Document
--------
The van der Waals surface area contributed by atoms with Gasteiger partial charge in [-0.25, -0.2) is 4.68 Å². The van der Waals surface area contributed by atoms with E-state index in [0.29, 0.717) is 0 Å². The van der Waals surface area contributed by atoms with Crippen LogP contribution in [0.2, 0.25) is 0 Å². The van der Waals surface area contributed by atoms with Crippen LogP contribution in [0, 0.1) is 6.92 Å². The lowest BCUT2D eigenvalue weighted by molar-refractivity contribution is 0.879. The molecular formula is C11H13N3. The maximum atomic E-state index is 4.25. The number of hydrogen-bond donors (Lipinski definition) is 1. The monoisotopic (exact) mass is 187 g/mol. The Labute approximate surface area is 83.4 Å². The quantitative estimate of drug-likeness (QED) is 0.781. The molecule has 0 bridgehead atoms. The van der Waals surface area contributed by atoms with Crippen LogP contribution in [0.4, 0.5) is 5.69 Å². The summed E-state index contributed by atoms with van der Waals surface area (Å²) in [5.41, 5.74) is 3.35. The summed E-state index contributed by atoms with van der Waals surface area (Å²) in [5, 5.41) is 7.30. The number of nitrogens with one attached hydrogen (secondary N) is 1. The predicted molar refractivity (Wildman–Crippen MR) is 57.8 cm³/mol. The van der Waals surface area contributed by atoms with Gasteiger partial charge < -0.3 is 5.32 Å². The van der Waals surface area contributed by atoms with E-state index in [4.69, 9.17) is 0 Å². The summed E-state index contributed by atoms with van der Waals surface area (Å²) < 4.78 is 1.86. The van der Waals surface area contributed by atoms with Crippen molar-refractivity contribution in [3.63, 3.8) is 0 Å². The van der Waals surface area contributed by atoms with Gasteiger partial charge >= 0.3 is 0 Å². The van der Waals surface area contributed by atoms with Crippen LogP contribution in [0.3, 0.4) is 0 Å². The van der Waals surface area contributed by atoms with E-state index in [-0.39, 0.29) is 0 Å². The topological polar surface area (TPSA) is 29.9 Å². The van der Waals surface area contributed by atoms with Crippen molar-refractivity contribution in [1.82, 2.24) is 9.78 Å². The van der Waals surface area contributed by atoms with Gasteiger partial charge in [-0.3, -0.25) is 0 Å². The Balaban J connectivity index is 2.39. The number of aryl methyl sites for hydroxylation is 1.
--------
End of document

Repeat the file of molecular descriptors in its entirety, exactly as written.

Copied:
The van der Waals surface area contributed by atoms with Gasteiger partial charge in [-0.25, -0.2) is 4.68 Å². The van der Waals surface area contributed by atoms with E-state index in [0.29, 0.717) is 0 Å². The van der Waals surface area contributed by atoms with Crippen LogP contribution in [0.2, 0.25) is 0 Å². The van der Waals surface area contributed by atoms with Crippen LogP contribution in [0, 0.1) is 6.92 Å². The lowest BCUT2D eigenvalue weighted by molar-refractivity contribution is 0.879. The molecular formula is C11H13N3. The maximum atomic E-state index is 4.25. The number of hydrogen-bond donors (Lipinski definition) is 1. The monoisotopic (exact) mass is 187 g/mol. The Labute approximate surface area is 83.4 Å². The quantitative estimate of drug-likeness (QED) is 0.781. The molecule has 0 bridgehead atoms. The van der Waals surface area contributed by atoms with Crippen LogP contribution in [0.4, 0.5) is 5.69 Å². The summed E-state index contributed by atoms with van der Waals surface area (Å²) in [5.41, 5.74) is 3.35. The summed E-state index contributed by atoms with van der Waals surface area (Å²) in [5, 5.41) is 7.30. The number of nitrogens with one attached hydrogen (secondary N) is 1. The predicted molar refractivity (Wildman–Crippen MR) is 57.8 cm³/mol. The van der Waals surface area contributed by atoms with Gasteiger partial charge < -0.3 is 5.32 Å². The van der Waals surface area contributed by atoms with E-state index in [4.69, 9.17) is 0 Å². The summed E-state index contributed by atoms with van der Waals surface area (Å²) < 4.78 is 1.86. The van der Waals surface area contributed by atoms with Crippen molar-refractivity contribution in [3.63, 3.8) is 0 Å². The van der Waals surface area contributed by atoms with Gasteiger partial charge >= 0.3 is 0 Å². The van der Waals surface area contributed by atoms with Crippen LogP contribution in [0.3, 0.4) is 0 Å². The van der Waals surface area contributed by atoms with E-state index in [-0.39, 0.29) is 0 Å². The topological polar surface area (TPSA) is 29.9 Å². The van der Waals surface area contributed by atoms with Crippen molar-refractivity contribution in [1.82, 2.24) is 9.78 Å². The van der Waals surface area contributed by atoms with Gasteiger partial charge in [-0.3, -0.25) is 0 Å². The Balaban J connectivity index is 2.39. The number of aryl methyl sites for hydroxylation is 1.